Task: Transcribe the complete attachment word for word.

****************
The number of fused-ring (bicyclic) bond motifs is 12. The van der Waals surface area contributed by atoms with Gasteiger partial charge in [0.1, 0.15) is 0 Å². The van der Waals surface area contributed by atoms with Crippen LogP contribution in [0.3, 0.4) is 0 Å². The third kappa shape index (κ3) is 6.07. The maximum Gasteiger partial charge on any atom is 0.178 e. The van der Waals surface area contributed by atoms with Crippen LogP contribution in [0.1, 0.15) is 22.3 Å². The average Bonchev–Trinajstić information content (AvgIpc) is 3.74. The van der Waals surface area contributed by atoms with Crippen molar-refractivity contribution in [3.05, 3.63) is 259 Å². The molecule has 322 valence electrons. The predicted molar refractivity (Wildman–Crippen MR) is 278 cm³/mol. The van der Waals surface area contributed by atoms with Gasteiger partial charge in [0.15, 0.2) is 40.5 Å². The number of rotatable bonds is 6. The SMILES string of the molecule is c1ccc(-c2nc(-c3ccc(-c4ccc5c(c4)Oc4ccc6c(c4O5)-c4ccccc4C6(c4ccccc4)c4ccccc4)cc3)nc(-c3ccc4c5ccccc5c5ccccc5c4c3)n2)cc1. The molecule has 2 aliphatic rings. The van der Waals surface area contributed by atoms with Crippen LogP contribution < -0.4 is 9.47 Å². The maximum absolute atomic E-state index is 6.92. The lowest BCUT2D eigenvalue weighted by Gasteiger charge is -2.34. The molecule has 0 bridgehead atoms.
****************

The number of fused-ring (bicyclic) bond motifs is 12. The van der Waals surface area contributed by atoms with Gasteiger partial charge in [0.1, 0.15) is 0 Å². The van der Waals surface area contributed by atoms with Crippen LogP contribution in [0.3, 0.4) is 0 Å². The third kappa shape index (κ3) is 6.07. The maximum Gasteiger partial charge on any atom is 0.178 e. The van der Waals surface area contributed by atoms with Crippen LogP contribution in [0.1, 0.15) is 22.3 Å². The average Bonchev–Trinajstić information content (AvgIpc) is 3.74. The van der Waals surface area contributed by atoms with Crippen molar-refractivity contribution in [3.05, 3.63) is 259 Å². The molecule has 322 valence electrons. The predicted molar refractivity (Wildman–Crippen MR) is 278 cm³/mol. The van der Waals surface area contributed by atoms with Gasteiger partial charge in [0.15, 0.2) is 40.5 Å². The number of rotatable bonds is 6. The SMILES string of the molecule is c1ccc(-c2nc(-c3ccc(-c4ccc5c(c4)Oc4ccc6c(c4O5)-c4ccccc4C6(c4ccccc4)c4ccccc4)cc3)nc(-c3ccc4c5ccccc5c5ccccc5c4c3)n2)cc1. The molecule has 2 aliphatic rings. The van der Waals surface area contributed by atoms with Crippen LogP contribution < -0.4 is 9.47 Å². The maximum absolute atomic E-state index is 6.92. The lowest BCUT2D eigenvalue weighted by Gasteiger charge is -2.34. The molecule has 0 bridgehead atoms.